If you've been able to launch a business by yourself, you have done something truly extraordinary. If you want that business to continue growing, however, you'll need help.
Whom you choose to work alongside you will ultimately determine the fate of your company. Choose the wrong people, and your startup probably won't survive. It's one of the most common reasons startups fail, in fact. But you are the one who will have to choose.
Oftentimes, entrepreneurs who have spent countless hours alone, building a company around an idea that is completely their own, are hesitant about bringing other people into the fold. After all, assembling an executive team to help you run your business is going to cost you serious equity (and possibly money, depending on how far along you are). However, not even the most gifted entrepreneurs can do everything that's required to scale a business on their own.
Once you have assembled a team, your mindset as an entrepreneur must change radically. Instead of focusing all of your energy on chasing business objectives or developing your product, much of your time will now be focused on supporting your team. Early on, you may be tempted to put your head down and do things your way, but it's important to resist that temptation. Instead, take the following steps to help ensure effective collaboration and get the most out of your executive team.
1. Delegate some of your power to other members of the team.
If you want team members to be as invested in building your company as you are (and I'm guessing you do), then you have to give them ownership--but not just in the form of equity. If you're a technical founder, for instance, you'll probably want to hire someone with a business background to be your CEO. Allow that person, and the rest of the executive team, to own part of the company's vision and make important decisions about its direction. Don't be afraid to delegate. To do so logically, separate your responsibilities into two categories: internal and external.
Internal responsibilities could include everything from a QuickBooks installation to product development to setting up G Suite calendaring and payroll software integrations. External responsibilities could be tasks such as contract negotiations, stock option planning, press appearances, or fundraising meetings. "Segmenting these tasks fosters conversations about leveraging strengths, filling in gaps, and prioritizing responsibilities," says Will Koffel, head of the Google Cloud Startup Program in the Americas. Once you have a list of duties, reassign some of your responsibilities to the leader on your team most capable of handling each function.
2. Take a holistic approach to your team's well-being.
When you think about well-being, you likely think of your health insurance package. While the healthcare benefits you offer are crucial, they are just one piece of your team members' overall wellness. Find ways to support your team's physical, financial, and mental fitness as well as their personal growth, stress management, and spiritual health. By taking a holistic approach to supporting your leadership team's well-being, you'll help each team member bring his or her best self to work. There are numerous ways, both big and small, that you can accomplish this goal.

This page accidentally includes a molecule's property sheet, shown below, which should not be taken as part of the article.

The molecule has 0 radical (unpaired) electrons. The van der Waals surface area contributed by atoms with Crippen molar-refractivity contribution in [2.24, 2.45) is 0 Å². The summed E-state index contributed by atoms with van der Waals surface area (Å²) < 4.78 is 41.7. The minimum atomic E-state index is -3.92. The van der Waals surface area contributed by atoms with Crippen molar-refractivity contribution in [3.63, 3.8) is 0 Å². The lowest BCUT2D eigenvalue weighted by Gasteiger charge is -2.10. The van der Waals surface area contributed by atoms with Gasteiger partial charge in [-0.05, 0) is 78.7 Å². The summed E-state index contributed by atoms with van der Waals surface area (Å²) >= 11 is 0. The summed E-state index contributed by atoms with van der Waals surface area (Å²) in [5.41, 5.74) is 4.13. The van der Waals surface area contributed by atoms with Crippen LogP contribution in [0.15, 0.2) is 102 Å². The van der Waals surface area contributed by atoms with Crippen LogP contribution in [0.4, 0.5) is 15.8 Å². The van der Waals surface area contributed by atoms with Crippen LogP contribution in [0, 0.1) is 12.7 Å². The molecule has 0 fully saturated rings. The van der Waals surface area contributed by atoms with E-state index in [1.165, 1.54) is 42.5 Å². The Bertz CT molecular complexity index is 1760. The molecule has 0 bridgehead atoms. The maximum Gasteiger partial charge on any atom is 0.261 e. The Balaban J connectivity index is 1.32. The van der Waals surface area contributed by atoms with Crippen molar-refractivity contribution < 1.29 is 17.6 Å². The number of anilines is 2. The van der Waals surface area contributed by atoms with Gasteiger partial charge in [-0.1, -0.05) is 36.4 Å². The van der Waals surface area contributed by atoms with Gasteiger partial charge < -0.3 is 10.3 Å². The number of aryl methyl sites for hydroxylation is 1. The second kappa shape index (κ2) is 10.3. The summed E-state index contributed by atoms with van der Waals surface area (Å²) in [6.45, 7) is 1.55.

For example, Softwire, a U.K. software development company, offers employees semi-expected perks like a private gym, an on-site chef, and a recreation room, but it also throws in music lessons and a morale budget. Even if you're not in a position to do the same, you can still find creative ways to ensure the members of your leadership team have opportunities for personal growth and much-needed rest and relaxation. Host workshops on financial topics such as retirement planning, offer team cooking classes, or share best practices on time management. Also, have out of office plans and paid time off policies that make your fellow leaders feel comfortable using their vacation time.
3. Don't solve their problems.
As a founder, your daily to-do lists are inevitably going to be long. However, they should never include problems that aren't yours to solve. You're not doing your leadership team members any favors by being too helpful. Solving problems for them will only hold them back from growing as leaders. In addition, if you're sacrificing time that could be spent on strategy and long-term planning to address issues that -- though they may be important -- are someone else's responsibility, you're doing your company a disservice. And you'll likely suffer burnout as a result.
Instead, empower the members of your leadership team to solve problems on their own, and let them know you're available and can provide input on the real head-scratchers. According to startup expert David Finkel, sometimes the best thing you can say to a team member who asks how to solve a problem is, "I don't know. What do you think?" This type of response encourages individuals to trust themselves and take initiative, and it reaffirms your confidence in them.
At some point in your entrepreneurial journey, you'll realize that you don't have all the answers. Rather than searching for them alone, lean on others who can help you fill in the blanks. With your support, the right team can bring your original vision to life in a way that you never thought possible.